Affordable child care plan

This past week, I was proud to help release details of a campaign commitment by Canada’s New Democrats to work with the provinces to create one million new child-care spaces and to limit the cost of these new spaces to $15 per day per child for parents.
I was happy to help launch this commitment in Thunder Bay as our leader, Tom Mulcair, did so in Ottawa and others did so elsewhere.
We promised that a federal NDP government will work with the provinces, territories and indigenous communities to fund and develop a national child-care program guided by universal principles like affordability, availability, and quality.
We will provide predictable funding so that provinces and communities can plan ahead, and set measurable benchmarks with publicly-available reporting so you can make sure we are staying on track.
We are committed to delivering one million new child-care spaces over eight years at a cost to parents of no more than $15 per day per child, and at a cost to the federal government of $5 billion over eight years.
So why is such a plan needed? The answer is quite simple: child care has become too expensive for most parents and this is hurting both families and the economy.
During my press conference in Thunder Bay, I cited the example of George and Judy, who just welcomed their first child.
Judy plans to go back to work when young Matthew turns one. But if they send Matthew to Little Lions Waldorf Daycare in Thunder Bay, they would have to pay 68.4 percent of Judy’s monthly income on child-care fees if she made the median wage for a woman in Thunder Bay.
Now just imagine if Judy was making less than the average women, or if she was a single mother.
We have put this plan forward because New Democrats believe that George and Judy, and every mother and father, should have the choice of going back to work after having a child.
Unfortunately, child-care fees today average $1,152 per month ($38.40 per day) in Ontario.
Capping the rate for new child-care spaces at $15 per day per child ($300 per month) will give parents the option of returning to the workforce if they wish, and enable them to do so knowing their child will be well taken care of by licensed and professional child-care providers and knowing there will be room left in the budget at the end of the month.
So how will we pay for it? The total cost of our child-care plan is $5 billion over eight years and it will be phased in over five years.
TD Bank published a report last week that estimated the federal government will have a cumulative total surplus of more than $56 billion over those same five years.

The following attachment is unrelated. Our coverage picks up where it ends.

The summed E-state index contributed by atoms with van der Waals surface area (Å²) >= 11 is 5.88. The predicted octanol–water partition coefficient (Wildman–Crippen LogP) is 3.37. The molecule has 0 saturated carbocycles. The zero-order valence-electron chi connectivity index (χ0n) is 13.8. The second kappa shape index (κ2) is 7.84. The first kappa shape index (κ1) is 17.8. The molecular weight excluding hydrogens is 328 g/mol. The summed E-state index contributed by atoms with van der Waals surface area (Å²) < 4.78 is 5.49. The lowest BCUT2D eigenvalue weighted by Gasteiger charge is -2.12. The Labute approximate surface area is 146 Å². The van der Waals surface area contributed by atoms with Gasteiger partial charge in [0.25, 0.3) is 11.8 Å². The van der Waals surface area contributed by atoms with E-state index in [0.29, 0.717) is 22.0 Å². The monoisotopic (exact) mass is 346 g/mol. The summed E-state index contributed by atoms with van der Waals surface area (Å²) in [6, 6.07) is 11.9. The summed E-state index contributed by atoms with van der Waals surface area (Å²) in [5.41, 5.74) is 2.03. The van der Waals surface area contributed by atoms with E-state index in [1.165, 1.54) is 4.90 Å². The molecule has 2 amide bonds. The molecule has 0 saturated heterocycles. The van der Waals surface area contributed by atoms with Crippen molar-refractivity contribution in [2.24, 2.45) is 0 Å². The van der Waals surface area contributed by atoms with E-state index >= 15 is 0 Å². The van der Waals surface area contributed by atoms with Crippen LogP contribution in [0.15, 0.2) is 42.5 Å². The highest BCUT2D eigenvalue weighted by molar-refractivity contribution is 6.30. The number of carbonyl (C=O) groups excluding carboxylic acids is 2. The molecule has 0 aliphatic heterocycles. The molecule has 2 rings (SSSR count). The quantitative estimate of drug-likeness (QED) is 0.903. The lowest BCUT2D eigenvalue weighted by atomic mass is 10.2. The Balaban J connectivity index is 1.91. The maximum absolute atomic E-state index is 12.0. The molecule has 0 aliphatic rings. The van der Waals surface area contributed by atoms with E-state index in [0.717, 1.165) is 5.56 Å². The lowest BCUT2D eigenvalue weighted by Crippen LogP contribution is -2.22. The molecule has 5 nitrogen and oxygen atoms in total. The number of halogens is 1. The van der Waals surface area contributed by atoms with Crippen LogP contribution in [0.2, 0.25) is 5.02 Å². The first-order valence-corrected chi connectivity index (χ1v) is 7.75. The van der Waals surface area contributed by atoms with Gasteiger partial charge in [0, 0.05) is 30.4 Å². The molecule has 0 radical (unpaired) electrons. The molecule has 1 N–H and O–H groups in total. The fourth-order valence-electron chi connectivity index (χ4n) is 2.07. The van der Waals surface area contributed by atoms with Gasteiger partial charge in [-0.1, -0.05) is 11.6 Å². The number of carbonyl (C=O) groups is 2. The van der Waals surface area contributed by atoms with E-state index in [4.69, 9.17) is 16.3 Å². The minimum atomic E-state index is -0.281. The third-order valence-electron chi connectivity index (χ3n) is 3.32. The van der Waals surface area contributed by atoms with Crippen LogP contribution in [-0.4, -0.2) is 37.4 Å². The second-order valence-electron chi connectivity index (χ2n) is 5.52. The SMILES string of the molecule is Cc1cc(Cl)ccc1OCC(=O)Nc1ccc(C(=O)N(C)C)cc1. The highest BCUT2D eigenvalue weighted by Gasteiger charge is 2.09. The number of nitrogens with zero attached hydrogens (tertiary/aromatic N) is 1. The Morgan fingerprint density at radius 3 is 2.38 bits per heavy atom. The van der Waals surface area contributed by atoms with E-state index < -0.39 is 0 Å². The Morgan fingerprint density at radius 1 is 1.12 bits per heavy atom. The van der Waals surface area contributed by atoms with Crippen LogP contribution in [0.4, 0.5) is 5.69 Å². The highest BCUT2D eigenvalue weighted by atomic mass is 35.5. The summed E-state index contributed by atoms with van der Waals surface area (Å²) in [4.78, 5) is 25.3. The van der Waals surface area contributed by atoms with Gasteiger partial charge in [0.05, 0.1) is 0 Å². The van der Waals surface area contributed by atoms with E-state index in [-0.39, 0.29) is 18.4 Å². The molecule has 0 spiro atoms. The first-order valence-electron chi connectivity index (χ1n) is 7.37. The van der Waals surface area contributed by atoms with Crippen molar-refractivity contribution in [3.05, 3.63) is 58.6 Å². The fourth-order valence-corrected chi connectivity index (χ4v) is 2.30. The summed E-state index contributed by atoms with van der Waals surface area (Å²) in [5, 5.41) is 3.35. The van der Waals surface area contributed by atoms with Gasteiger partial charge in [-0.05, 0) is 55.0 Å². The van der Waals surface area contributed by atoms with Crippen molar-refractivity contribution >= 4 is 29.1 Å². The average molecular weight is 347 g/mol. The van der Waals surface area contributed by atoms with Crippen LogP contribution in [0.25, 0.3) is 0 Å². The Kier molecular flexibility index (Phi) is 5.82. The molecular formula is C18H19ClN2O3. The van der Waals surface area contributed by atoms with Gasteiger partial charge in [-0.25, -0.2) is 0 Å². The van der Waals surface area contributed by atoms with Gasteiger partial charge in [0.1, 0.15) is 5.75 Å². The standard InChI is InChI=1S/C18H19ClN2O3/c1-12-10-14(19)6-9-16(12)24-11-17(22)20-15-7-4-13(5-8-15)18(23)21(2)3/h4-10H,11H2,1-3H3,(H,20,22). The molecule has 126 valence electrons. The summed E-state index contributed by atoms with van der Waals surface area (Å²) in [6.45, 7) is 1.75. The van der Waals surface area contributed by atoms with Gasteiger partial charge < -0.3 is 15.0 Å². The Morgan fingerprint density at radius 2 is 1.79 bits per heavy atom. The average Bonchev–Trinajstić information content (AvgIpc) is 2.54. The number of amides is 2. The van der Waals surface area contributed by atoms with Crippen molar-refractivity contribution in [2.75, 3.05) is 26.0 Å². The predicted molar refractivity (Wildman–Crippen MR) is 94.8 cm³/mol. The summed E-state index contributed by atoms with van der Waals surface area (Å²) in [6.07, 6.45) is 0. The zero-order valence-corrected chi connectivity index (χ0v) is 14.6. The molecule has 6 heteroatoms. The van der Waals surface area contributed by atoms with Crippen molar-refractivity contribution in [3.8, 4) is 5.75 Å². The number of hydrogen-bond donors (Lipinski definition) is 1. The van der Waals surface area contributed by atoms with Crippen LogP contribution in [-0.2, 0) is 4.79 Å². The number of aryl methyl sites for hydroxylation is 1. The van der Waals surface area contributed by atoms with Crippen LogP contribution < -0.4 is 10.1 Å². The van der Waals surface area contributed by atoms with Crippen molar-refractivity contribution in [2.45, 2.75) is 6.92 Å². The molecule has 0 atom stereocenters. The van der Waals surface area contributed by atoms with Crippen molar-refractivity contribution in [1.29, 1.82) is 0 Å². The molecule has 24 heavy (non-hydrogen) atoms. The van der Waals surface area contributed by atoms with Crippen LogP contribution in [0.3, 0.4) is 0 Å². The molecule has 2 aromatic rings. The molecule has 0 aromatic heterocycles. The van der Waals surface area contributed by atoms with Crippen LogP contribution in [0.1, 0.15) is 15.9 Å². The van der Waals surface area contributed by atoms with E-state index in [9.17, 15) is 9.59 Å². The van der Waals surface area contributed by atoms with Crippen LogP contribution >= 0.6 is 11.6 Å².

If this estimate is accurate, then the federal government will have enough money–in surpluses alone–to implement 10 child-care plans of this size without having to increase taxes or cut other services.
One overlooked benefit of our child-care plan is that it actually will help our economy and actually increase the amount of tax revenue the federal and provincial governments take in.
With parents having an extra $850 per month, up to one million more people in the workforce, and more economic activity as a result, the economic argument for this plan is strong.
In fact, a TD Bank research survey suggests that for every one dollar invested in early childhood education, the benefits to provincial and federal governments range from $1.49-$2.78 through increased tax revenues and decreased social spending.
It also is worth noting at this point what our child-care plan is not. Under our plan, no parent ever will be forced to enroll their child into a child-care facility of any kind if they do not wish to.
In fact, our plan finally will give parents a true choice in that regard. We also will keep the $100 per month Universal Childcare Benefit that was put in place by the current government.
New Democrats have a plan to make life better and more affordable for Canadians, and I was proud to help introduce part of our plan last week.
We can help families, children, and the economy by investing in affordable child-care. And unlike the other parties and leaders, Tom Mulcair and Canada’s New Democrats are ready, willing, and able to get the job done.

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